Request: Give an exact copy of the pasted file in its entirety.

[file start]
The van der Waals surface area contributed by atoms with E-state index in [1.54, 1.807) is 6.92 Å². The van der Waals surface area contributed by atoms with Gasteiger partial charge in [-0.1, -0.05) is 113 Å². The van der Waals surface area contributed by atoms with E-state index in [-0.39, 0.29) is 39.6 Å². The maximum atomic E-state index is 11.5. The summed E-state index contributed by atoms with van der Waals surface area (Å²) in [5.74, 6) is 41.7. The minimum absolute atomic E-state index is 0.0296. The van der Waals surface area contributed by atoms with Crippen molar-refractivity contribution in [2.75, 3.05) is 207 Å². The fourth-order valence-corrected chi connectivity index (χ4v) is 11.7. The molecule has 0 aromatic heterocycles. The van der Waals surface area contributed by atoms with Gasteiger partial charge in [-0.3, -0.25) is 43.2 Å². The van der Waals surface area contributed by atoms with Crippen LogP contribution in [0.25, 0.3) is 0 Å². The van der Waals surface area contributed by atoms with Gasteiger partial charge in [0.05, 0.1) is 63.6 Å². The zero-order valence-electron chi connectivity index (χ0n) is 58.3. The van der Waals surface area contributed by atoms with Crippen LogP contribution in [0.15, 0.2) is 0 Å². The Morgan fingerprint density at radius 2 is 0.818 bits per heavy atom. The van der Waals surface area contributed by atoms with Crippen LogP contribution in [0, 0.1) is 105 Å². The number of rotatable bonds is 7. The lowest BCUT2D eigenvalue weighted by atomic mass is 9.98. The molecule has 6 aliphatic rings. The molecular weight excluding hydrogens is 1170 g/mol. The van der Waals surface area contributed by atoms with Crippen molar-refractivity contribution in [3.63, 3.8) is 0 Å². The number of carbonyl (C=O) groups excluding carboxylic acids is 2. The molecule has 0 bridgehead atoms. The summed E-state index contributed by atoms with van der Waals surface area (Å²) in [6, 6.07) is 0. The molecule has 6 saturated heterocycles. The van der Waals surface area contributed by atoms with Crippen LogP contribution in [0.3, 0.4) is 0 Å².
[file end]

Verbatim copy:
The van der Waals surface area contributed by atoms with E-state index in [1.54, 1.807) is 6.92 Å². The van der Waals surface area contributed by atoms with Gasteiger partial charge in [-0.1, -0.05) is 113 Å². The van der Waals surface area contributed by atoms with E-state index in [-0.39, 0.29) is 39.6 Å². The maximum atomic E-state index is 11.5. The summed E-state index contributed by atoms with van der Waals surface area (Å²) in [5.74, 6) is 41.7. The minimum absolute atomic E-state index is 0.0296. The van der Waals surface area contributed by atoms with Crippen molar-refractivity contribution in [2.75, 3.05) is 207 Å². The fourth-order valence-corrected chi connectivity index (χ4v) is 11.7. The molecule has 0 aromatic heterocycles. The van der Waals surface area contributed by atoms with Gasteiger partial charge in [-0.3, -0.25) is 43.2 Å². The van der Waals surface area contributed by atoms with Crippen LogP contribution in [0.25, 0.3) is 0 Å². The van der Waals surface area contributed by atoms with Gasteiger partial charge in [0.05, 0.1) is 63.6 Å². The zero-order valence-electron chi connectivity index (χ0n) is 58.3. The van der Waals surface area contributed by atoms with Crippen LogP contribution in [0.15, 0.2) is 0 Å². The Morgan fingerprint density at radius 2 is 0.818 bits per heavy atom. The van der Waals surface area contributed by atoms with Crippen LogP contribution in [0, 0.1) is 105 Å². The number of rotatable bonds is 7. The lowest BCUT2D eigenvalue weighted by atomic mass is 9.98. The molecule has 6 aliphatic rings. The molecular weight excluding hydrogens is 1170 g/mol. The van der Waals surface area contributed by atoms with Crippen molar-refractivity contribution in [3.63, 3.8) is 0 Å². The number of carbonyl (C=O) groups excluding carboxylic acids is 2. The molecule has 0 bridgehead atoms. The summed E-state index contributed by atoms with van der Waals surface area (Å²) in [6, 6.07) is 0. The molecule has 6 saturated heterocycles. The van der Waals surface area contributed by atoms with Crippen LogP contribution in [0.3, 0.4) is 0 Å².